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When the brain learns a new motor skill, neurons form circuits that activate the body’s muscles to perform it. But the same distributed network controls related motor tasks, so when you try to learn many skills at once, new modifications to existing patterns can interfere with previously learned skills.

“This is particularly tricky when you’re learning very similar things,” says Institute Professor Emilio Bizzi. A new computational model he and McGovern Institute researcher ­Robert Ajemian developed explains how the brain solves this problem.

The brain is massively parallel, and each neuron connects to about 10,000 others on average. This could make interference seem more likely than it is in standard computer chips, which process data serially and store instructions for each task in a separate location.

But that connectivity allows the brain to test out many possible solutions to achieve combinations of tasks. Neurons are constantly changing the strength of these connections, a trait known as hyperplasticity. They also receive about as much useless information as useful input from their neighbors.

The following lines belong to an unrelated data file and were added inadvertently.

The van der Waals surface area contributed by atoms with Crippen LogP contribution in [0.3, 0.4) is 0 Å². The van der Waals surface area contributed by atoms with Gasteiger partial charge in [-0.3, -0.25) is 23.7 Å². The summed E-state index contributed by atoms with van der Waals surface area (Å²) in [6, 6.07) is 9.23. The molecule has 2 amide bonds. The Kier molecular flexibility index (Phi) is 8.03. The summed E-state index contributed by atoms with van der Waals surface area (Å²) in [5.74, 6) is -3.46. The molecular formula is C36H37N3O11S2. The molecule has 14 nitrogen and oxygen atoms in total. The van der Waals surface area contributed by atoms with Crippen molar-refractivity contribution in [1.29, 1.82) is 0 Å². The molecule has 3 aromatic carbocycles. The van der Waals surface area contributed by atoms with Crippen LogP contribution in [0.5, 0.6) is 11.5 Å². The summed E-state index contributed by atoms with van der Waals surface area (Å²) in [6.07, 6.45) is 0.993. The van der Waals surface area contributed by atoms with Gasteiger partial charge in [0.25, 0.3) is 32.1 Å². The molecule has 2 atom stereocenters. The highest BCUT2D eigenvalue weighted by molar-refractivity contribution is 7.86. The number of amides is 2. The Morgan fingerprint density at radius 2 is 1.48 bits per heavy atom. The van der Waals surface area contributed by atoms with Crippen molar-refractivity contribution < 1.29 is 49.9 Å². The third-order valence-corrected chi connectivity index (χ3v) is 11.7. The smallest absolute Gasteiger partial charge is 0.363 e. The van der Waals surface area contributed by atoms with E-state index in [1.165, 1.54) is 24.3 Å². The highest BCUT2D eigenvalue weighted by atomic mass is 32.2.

Without that very low signal-to-noise ratio, the hyperplastic brain would overwrite existing memories too easily. But without hyperplasticity, the noise would drown out the tiny changes in connectivity, making it impossible to learn new skills.

“Your brain is always trying to find the configurations that balance everything so you can do two tasks, or three tasks, or however many you’re learning,” Ajemian says. “There are many ways to solve a task, and you’re exploring all the different ways.”

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